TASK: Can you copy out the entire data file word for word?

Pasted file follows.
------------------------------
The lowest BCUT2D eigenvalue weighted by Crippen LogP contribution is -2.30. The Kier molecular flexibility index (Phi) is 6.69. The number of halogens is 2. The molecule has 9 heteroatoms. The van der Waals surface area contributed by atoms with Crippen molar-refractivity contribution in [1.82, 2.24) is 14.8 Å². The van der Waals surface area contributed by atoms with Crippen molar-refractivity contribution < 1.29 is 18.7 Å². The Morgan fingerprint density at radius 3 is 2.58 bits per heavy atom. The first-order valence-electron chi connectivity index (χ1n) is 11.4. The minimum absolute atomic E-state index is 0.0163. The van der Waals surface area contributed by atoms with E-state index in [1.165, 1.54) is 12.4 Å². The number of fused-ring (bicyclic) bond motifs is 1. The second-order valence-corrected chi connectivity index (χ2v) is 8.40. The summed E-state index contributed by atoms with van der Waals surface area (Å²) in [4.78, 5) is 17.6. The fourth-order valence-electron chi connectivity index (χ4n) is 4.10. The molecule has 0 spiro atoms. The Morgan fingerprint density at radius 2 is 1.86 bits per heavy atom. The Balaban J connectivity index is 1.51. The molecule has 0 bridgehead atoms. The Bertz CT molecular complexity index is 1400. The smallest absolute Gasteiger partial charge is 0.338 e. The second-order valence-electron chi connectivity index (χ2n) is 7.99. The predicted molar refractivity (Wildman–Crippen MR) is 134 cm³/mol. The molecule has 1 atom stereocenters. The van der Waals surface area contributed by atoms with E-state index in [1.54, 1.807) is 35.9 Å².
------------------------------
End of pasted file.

The lowest BCUT2D eigenvalue weighted by Crippen LogP contribution is -2.30. The Kier molecular flexibility index (Phi) is 6.69. The number of halogens is 2. The molecule has 9 heteroatoms. The van der Waals surface area contributed by atoms with Crippen molar-refractivity contribution in [1.82, 2.24) is 14.8 Å². The van der Waals surface area contributed by atoms with Crippen molar-refractivity contribution < 1.29 is 18.7 Å². The Morgan fingerprint density at radius 3 is 2.58 bits per heavy atom. The first-order valence-electron chi connectivity index (χ1n) is 11.4. The minimum absolute atomic E-state index is 0.0163. The van der Waals surface area contributed by atoms with E-state index in [1.165, 1.54) is 12.4 Å². The number of fused-ring (bicyclic) bond motifs is 1. The second-order valence-corrected chi connectivity index (χ2v) is 8.40. The summed E-state index contributed by atoms with van der Waals surface area (Å²) in [4.78, 5) is 17.6. The fourth-order valence-electron chi connectivity index (χ4n) is 4.10. The molecule has 0 spiro atoms. The Morgan fingerprint density at radius 2 is 1.86 bits per heavy atom. The Balaban J connectivity index is 1.51. The molecule has 0 bridgehead atoms. The Bertz CT molecular complexity index is 1400. The smallest absolute Gasteiger partial charge is 0.338 e. The second-order valence-electron chi connectivity index (χ2n) is 7.99. The predicted molar refractivity (Wildman–Crippen MR) is 134 cm³/mol. The molecule has 1 atom stereocenters. The van der Waals surface area contributed by atoms with E-state index in [1.54, 1.807) is 35.9 Å².